In 1989, when the Exxon Valdez oil spill coated hundreds of birds in an impenetrable slime in Alaska’s Prince William Sound, the ornithology branch at Seattle's Burke Museum received an influx of dead specimens—1,500 of them, to be exact. The hope was that even though they had lost their lives in the horrible accident, these birds could live on by contributing to science. The Burke Museum is well known for its wide collection of preserved bird specimens, but on that occasion, it wasn't practical to preserve so many oil-soaked bodies.
Instead, the museum's ornithologists decided to rescue what they could—the wings. “It was a way to make a quick and dirty specimen out of a bird that wasn't otherwise very useful,” says John Klicka. Klicka wasn't at the museum during the time of the spill but is now the ornithology department's curator and, as the position requires, has become skilled at preserving wings.
Of the specimens, ultimately the museum salvaged 1,100 wing sets, and those formed the foundation of the museum’s now 26,000-strong expansive collection. Today, it occupies an unusual niche: it's the site of the largest spread wing collection in the world, one with a captive audience of researchers and artists who visit the museum to study its specimens.
The museum initially started collecting wings because its emeritus bird curator, Sievert Rowher, used them to study patterns of feather molt. When the spill occurred, the collection grew—and then continued to grow as the museum became increasingly famous for its wings.
The museum doesn't only collect wings. “We have over 100,000 study skins, and one of the largest tissue collections in the world,” Klicka says.
Where do they come from?
One wing is collected from each specimen the museum receives, Klicka explains. The other is left on to allow ornithologists to study a bird that's at least partly intact. In some cases, wings come from specimens that have been damaged, during a flight collision for example. “Sometimes that stuff is in pretty bad condition, but we could still potentially take a wing,” says Klicka. “The idea when you collect any specimen is to maximize its usefulness.”
How are wings removed?
As one might expect, with some cracking and cutting: There's no room for squeamishness here. First, the wing is loosed from the body with a scalpel, in a process called "de-articulation." Then Klicka uses scissors to sever the wing at its tertial layer—the line of feathers that bridges the body and the wing. Once it’s severed, it can be easily snipped free. “Then what you'll do is you'll peel the wing back a little and take as much meat out as you can.” This ensures that the wings don’t decay, or attract any pests that may infest the precious specimens.
This method allows the wings to be preserved as spreads—if a wing were preserved still attached to a bird, it would stiffen and be impossible to view in full. The Burke Museum is particularly famous because it has such a large collection of spread wings.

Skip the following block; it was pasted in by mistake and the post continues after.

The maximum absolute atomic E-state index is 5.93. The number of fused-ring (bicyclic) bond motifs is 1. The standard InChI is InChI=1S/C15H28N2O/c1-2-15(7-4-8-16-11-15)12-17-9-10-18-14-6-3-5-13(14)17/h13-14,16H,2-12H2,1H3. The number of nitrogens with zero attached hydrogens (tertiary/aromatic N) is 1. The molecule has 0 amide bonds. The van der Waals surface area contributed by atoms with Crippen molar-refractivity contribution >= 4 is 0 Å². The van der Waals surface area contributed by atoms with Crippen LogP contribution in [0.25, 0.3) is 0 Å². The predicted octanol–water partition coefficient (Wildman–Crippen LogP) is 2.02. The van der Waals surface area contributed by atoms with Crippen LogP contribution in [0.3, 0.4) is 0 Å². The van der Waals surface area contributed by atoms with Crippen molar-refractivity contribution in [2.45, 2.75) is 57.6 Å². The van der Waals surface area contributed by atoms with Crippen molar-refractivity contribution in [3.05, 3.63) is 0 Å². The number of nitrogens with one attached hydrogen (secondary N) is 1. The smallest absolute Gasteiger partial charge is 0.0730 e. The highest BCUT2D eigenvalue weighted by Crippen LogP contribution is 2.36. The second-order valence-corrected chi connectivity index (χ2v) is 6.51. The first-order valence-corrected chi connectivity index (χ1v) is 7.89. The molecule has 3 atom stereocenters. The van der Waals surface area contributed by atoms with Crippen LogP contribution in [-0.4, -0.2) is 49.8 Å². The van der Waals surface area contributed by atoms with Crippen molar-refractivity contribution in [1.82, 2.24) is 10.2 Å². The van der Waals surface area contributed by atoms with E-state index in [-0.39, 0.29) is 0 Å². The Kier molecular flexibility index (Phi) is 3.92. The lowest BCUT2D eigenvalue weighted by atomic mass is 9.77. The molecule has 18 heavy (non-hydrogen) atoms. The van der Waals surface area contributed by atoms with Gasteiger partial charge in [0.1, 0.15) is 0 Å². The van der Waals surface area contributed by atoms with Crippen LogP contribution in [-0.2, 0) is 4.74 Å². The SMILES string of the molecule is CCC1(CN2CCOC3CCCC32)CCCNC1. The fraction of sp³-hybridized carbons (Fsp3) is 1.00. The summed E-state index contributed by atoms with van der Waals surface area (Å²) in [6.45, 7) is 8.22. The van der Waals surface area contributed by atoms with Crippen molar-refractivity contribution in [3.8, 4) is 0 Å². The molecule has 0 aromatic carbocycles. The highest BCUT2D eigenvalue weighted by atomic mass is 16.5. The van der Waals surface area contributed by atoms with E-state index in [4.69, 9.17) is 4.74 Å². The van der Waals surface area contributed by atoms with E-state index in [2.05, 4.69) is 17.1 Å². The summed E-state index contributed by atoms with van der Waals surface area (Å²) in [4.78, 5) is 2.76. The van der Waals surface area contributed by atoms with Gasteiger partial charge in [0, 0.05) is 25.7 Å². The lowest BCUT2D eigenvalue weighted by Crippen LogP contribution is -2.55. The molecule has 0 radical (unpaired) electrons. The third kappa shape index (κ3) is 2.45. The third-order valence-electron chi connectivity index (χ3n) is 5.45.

How are they preserved and stored?
The museum doesn't use chemicals on its specimens, relying only on air-drying and bug-free storage to keep them uncontaminated. “We air dry them, catalog them, and put them away,” Klicka says. Placed inside special envelopes, the wings are then slotted into storage cabinets, like a vast catalog of files. Each one bears a tag that links it back to the parent bird, which often lies elsewhere in the collection.
How do wings differ from one another?
Color, size, and shape are what make wings visually unique, and those differences also have important functional roles to play. “Every bird wing is a reflection of that bird's life history and habits,” says Cooper French, Klicka’s colleague and a biology graduate student at the University of Washington, who’s used the Burke’s collection in his studies.
For instance, a wing’s aspect ratio—its measurement tip-to-tip, combined with its area—conveys information about the bird’s flight style. Eagles have a large aspect ratio, which makes them good at gliding. A pheasant’s shorter, stubbier wings preclude gliding, but allow the bird to lift off the ground very rapidly. The shape of the wing matters, too. Deep indentations in the flight feathers called trailing-edge notches will give birds such as turkeys an aerodynamic advantage by enhancing their ability to lift and maneuver even at slow speeds, which helps them dodge predators.
Feather colors and patterns turn wings into the stunning canvasses that help camouflage birds and give them their vibrant mating displays, French says. “The Golden Pheasant is a classic example of a female with dark brown mottling perfect for hiding, while the males go all out with extravagant reds, golds, and blues.” The colors and patterns also help birds recognise their kin and group together with them.
What can we learn from wings?
Burke's collection has a keen following of physiologists who study feathers and flight. Scientists have used the collection to investigate the patterns of flight, feather molt and replacement, and how precise wing shapes give rise to particular flight displays. Painters, sketch artists, and photographers enjoy access to the wing collection too, and arrive from far and wide to view it. “Artists love the idea of having open wings,” says Klicka.
Why keep saving wings?
Such collections build a kind of insurance, Klicka says. They’ll provide a record of the current avian world, and build a showcase of diversity. “One of the fascinating things about what we do is that we don't know exactly what people in 100 years are going to want to study.” Specially preserving and tagging wings enriches the collection and helps current-day ornithologists provide more groundwork for future researchers. “You're documenting the biodiversity that occurs outside the museum,” Klicka says. “Each specimen is kind of like a library book that has a different story to tell.”